One of them could be the way in which Chinese men, all Asian men for that matter, are portrayed in Western culture.
The emasculation of the Asian male is a well documented trope of Western cinema.
The policy is now gone, but challenges that resulted from it remain.
"Following decades of the one-child policy, China is now faced with a shocking gender imbalance — for every girl below the age of 18 in China, there are now three boys," the article noted.
"The policy had been fiercely debated for a number of months before it finally won approval from the required number of legislators earlier (Wednesday.) Civil rights groups in China have condemned the restriction, pointing out that it discriminates against women by still permitting males to enter into interracial marriages." It is, at its root, a math problem.
Thanks to years of a one-child policy that favored having boys but not girls, the country has a very large imbalance in male-female marrying-age ratios.
Asian men are either portrayed as celibate, pure, martial arts heroes or one dimensional token minorities.
The idea of Asian men as sexual beings doesn’t really exist in the Western public consciousness.
Walk down any street or into any bar in China and you will see the oh-so familiar sight of foreign men with Chinese girls.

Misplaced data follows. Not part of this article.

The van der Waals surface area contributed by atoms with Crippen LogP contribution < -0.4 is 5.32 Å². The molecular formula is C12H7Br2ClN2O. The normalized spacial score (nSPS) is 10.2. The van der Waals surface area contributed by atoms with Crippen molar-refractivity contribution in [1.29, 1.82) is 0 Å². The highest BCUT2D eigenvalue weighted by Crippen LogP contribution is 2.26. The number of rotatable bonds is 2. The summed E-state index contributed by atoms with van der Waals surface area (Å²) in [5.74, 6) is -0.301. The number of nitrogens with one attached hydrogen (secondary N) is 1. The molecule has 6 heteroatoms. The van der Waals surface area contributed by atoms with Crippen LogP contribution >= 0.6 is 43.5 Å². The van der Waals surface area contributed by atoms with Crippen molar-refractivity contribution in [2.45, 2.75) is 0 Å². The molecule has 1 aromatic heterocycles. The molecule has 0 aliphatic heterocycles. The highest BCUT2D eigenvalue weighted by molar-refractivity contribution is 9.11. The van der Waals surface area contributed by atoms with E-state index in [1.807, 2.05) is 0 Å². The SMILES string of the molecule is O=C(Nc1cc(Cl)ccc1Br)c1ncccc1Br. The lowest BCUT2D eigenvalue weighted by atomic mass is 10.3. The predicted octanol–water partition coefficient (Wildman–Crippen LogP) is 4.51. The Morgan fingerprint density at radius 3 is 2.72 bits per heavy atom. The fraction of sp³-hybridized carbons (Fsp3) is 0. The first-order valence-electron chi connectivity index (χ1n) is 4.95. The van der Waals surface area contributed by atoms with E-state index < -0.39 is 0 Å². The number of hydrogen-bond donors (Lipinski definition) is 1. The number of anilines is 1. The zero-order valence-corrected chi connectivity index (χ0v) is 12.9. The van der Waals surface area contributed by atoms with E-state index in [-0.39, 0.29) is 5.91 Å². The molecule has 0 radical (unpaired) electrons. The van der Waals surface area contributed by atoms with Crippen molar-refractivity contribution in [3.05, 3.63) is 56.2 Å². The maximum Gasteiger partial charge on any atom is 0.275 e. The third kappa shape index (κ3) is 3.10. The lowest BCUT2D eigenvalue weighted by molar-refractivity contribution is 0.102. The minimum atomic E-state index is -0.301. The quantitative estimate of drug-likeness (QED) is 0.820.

Go on any internet forum and you will be able to access myriad conversations and threads extolling the trials and tribulations of Western men dating Chinese girls. Photo: Fe Ilya The sight of a western woman with a Chinese man is, although admittedly more and more commonplace, still a relative rarity, and the information and advice available to Western women who are seeking to date Chinese men is still comparatively scarce.
This undoubtedly has an effect on the way Western women view Chinese men.
Another reason is the relative conservatism of Chinese relationships; gender roles in Chinese relationships are so clearly defined that even lesbian couples frequently divide themselves in to masculine and feminine counterparts, T (for tomboy), and P (for princess).
“‘The law was introduced in order to promote social harmony,' commented one of the People’s Courts legislators.